(8 of 14)
Also weighing in by this time on the phone and through chat lines was another Silicon Valley legend recruited by Zients who also happened to be named Abbott. Marty Abbott had been the CTO of eBay and now ran a consulting business that offered high-tech crisis management and evaluation. Venture funds pay him "tens of thousands of dollars a day," says Zients, to kick the tires, hard, of potential companies seeking their money, and the companies themselves hire him when their websites or other technology crash.
"It was pretty obvious from the first look that the system hadn't been designed to work right," says Marty Abbott. "It was not really managed at all and wasn't architected to scale. For example, any single thing that slowed down would slow everything down."
Marty Abbott volunteered his time, which was limited to participation in multiple conference calls in the first few weeks of the salvage effort. Mike Abbott was also a volunteer; he stayed in the D.C. area until Oct. 25, then participated through December on conference calls, sometimes doing two or three a day.
As for Dickerson, Burt and the others who arrived for what they thought was a few days only to stay eight to 10 weeks, they were told that government regulations did not allow them, even though they offered, to be volunteers if they worked for any sustained period. So they were put on the payroll of contractor QSSI as hourly workers, making what Dickerson says was "a fraction" of his Google pay.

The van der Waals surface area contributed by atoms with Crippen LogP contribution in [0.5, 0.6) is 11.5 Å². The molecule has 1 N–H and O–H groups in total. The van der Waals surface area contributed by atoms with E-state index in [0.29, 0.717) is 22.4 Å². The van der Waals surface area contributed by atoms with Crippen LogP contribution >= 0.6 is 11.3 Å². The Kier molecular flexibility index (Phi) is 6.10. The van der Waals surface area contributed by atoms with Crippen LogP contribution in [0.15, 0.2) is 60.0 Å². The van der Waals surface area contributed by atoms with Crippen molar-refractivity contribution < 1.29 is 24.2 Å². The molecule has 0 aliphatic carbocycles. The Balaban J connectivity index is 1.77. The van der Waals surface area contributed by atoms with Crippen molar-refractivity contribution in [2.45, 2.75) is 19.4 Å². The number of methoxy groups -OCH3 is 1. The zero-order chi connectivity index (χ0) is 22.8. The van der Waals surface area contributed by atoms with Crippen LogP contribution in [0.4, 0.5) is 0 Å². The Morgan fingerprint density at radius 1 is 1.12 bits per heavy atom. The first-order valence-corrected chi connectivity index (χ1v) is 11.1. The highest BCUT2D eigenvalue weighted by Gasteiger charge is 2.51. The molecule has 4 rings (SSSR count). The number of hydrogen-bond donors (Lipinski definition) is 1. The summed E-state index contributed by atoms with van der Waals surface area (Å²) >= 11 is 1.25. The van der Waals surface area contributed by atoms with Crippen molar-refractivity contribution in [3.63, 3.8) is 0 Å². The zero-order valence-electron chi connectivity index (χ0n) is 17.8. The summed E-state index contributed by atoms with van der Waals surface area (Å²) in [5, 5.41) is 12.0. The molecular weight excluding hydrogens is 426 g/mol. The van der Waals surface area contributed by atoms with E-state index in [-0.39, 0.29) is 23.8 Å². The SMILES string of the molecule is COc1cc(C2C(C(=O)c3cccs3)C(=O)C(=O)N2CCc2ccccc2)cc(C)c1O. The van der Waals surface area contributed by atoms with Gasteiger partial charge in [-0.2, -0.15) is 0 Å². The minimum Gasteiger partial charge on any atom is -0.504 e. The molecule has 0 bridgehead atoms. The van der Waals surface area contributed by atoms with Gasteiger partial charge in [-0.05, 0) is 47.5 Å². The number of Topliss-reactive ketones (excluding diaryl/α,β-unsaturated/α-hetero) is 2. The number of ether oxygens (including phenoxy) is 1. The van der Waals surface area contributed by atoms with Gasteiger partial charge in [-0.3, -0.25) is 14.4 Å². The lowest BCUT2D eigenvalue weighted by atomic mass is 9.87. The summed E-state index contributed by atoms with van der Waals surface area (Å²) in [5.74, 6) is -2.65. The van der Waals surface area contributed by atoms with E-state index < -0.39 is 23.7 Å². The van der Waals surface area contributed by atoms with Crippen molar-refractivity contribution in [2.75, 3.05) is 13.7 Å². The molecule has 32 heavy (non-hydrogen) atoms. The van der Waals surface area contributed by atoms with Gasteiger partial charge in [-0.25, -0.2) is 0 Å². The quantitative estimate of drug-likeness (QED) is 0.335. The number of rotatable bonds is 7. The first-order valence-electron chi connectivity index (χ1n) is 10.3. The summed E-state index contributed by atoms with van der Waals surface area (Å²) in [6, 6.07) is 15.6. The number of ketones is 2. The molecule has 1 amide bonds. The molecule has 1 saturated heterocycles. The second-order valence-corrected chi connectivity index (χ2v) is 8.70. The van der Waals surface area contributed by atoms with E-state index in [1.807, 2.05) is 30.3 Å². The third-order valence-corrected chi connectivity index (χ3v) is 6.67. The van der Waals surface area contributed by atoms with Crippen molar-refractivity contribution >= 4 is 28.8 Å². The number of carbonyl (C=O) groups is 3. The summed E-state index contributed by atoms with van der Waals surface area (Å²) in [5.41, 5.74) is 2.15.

The day after their first breakthrough with the caching, Dickerson and the rest of the team gave Zients and Park their verdict: they could fix the site by the end of November, six weeks away, so that "the vast majority" of visitors could go on and enroll. "I was, like, never worried," Dickerson adds. "It's just a website. We're not going to the moon."
A few hours later on the afternoon of Oct. 23, Zients and McDonough told the President the news. According to Zients, the President "pressure-tested the decision," putting them through a series of questions related to why they thought they could make that deadline. Then he signed off on it. There was one further irony: the general contractor Zients and Park had chosen to coordinate things, they told the President, was QSSI, which had handled some of the more successful functions of the ailing website. Andy Slavitt, a top executive from another unit of QSSI's parent company--UnitedHealth Group, the giant insurer--would be called in to run the QSSI team. Which meant that the largest player in an industry that had vehemently opposed Obamacare in 2010 was now about to take a lead role in saving it. And profiting from it.
4. Stand-Ups And Hiccups
It was in a 4,000-sq.-ft. room rented by QSSI in a nondescript office park in Columbia, Md.--lined with giant Samsung TV monitors showing the various dashboard readings and graphs--that Barack Obama's health care website was saved. What saved it were Mikey Dickerson's stand-ups.